I almost forgot that To Kiss a Count is not the only book I have out in June! I also have a re-issue of two of my older Signet Regencies, Lady Rogue and Star of India, out together as Rogue Grooms. Star is possibly my very favorite of the Signet Regencies I wrote, with a heroine who appeared in an earlier book (she was the hero’s sister in Lady Rogue, and I fell in love with her!), a half-Indian hero, and a mystery surrounding a “cursed” sapphire (the Star). So I’m very glad to see it out there again!

I also have a UK release, High Seas Stowaway, which has a bonus of my “Undone” short story Shipwrecked and Seduced included. (It can be ordered here). And there are some updates on my website, with more info on the “Muses” and some future releases. In the meantime, it’s on to the next project! And a summer of watching new episodes of my favorite shows, True Blood and Mad Men! Yay!

In researching possible topics for today’s post, I found out that the actress Sarah Siddons (possibly the most famous theatrical figure of the Regency period) died on June 8, 1831. I’ve been reading a lot about the theater of period for a new project, so dug out whatever I could find on her life and did some reading.

Siddons was born Sarah Kemble in the town of Brecon in Wales on July 5, 1755, into a famous theatrical family. Her father was the actor-manager Roger Kemble and his wife, the actress Sarah (Sally) Ward. The junior Sarah was the elder sister of actors John Philip Kemble, Charles Kemble, and Stephen Kemble. Though initially her parents were a bit reluctant to see her enter the family profession, her obvious talent won them over. She had her first great success as Belvidera in Otway’s popular Venice Preserved in 1774, which brought her to the attention of the famous actor David Garrick, who engaged her to perform at Drury Lane. But she was still young and inexperienced, and her appearances as Portia and other Shakespearean heroines flopped. In her own words she was “banished from Drury Lane as a worthless candidate for fame and fortune.” Poor Sarah!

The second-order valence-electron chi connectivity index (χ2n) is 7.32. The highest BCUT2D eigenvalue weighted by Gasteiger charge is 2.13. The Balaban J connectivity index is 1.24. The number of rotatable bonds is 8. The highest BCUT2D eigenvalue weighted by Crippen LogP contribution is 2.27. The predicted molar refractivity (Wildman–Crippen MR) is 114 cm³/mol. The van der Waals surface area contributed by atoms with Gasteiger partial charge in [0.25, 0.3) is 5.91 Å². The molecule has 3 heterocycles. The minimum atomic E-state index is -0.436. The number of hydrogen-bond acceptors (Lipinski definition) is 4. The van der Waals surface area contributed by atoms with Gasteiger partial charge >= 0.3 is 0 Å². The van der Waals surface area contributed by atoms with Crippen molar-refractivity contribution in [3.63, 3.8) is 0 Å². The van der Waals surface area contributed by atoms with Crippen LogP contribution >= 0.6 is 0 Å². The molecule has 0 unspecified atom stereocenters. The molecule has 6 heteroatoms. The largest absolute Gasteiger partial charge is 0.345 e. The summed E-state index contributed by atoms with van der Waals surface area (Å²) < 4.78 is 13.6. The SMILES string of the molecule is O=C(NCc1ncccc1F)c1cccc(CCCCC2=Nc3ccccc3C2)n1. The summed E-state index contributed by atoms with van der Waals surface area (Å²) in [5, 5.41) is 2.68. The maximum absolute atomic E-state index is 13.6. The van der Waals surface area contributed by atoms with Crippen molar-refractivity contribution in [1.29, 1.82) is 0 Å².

She went on tour in the provinces for the next few years, and worked in York and Bath, building up a reputation and honing her craft. When she went back to Drury Lane in 1782 things were very different. She had a huge and immediate hit in Isabella, or The Fatal Marriage, adapted by Garrick. She then took on her most famous role, as Lady Macbeth, which held audiences in rapturous silence (an oddity in those exuberant theater-going days!). She had a tall, striking presence that was perfect for the part. She also had hits as Desdemona, Rosalind, Ophelia, Volumnia, and Queen Catherine in Henry VIII (which she said was her own favorire role).

For over 20 years she was the tragic queen on Drury Lane. She maintained a scrupulously respectable reputation (she married actor William Siddons in 1773, at 18, and even though it was not a happy marriage she maintained appearances. They had 7 children before separating) and had intellectual friends in high places, including Samuel Johnson, Hester Thrale, Edmund Burke, and William Windham. It was said that “even the Duke of Wellington attended her receptions, and carriages were drawn up before her door nearly all day long.”

In 1802 she left Drury Lane and went on to appear from time to time at its rival theater Covent Garden while being mostly retired. On June 29, 1812 she gave her farewell performance as Lady Macbeth. The audience refused to allow the play to go on after her sleepwalking scene and persisted in loud applause and tears until she appeared and gave a speech. (Though she did still make special supporting appearances in plays once in a while until 1819). She died in London in 1831 and was buried at St. Mary’s Cemetery at Paddington Green.

If you’re interested in learning more about her life, here are a few sources:
Thomas Campbell, Life of Mrs. Siddons (1834)
Roger Manvell, Sarah Siddons: Portrait of an Actress (1971)
Priscilla Bailey, Sarah Siddons (1953)
Brigid Duffy Gerace, Sarah Siddons: A Tragedienne’s Rise to Fame (1970)

If you could go back in time and see any artistic performance in history, what would it be? And what are you looking forward to this summer???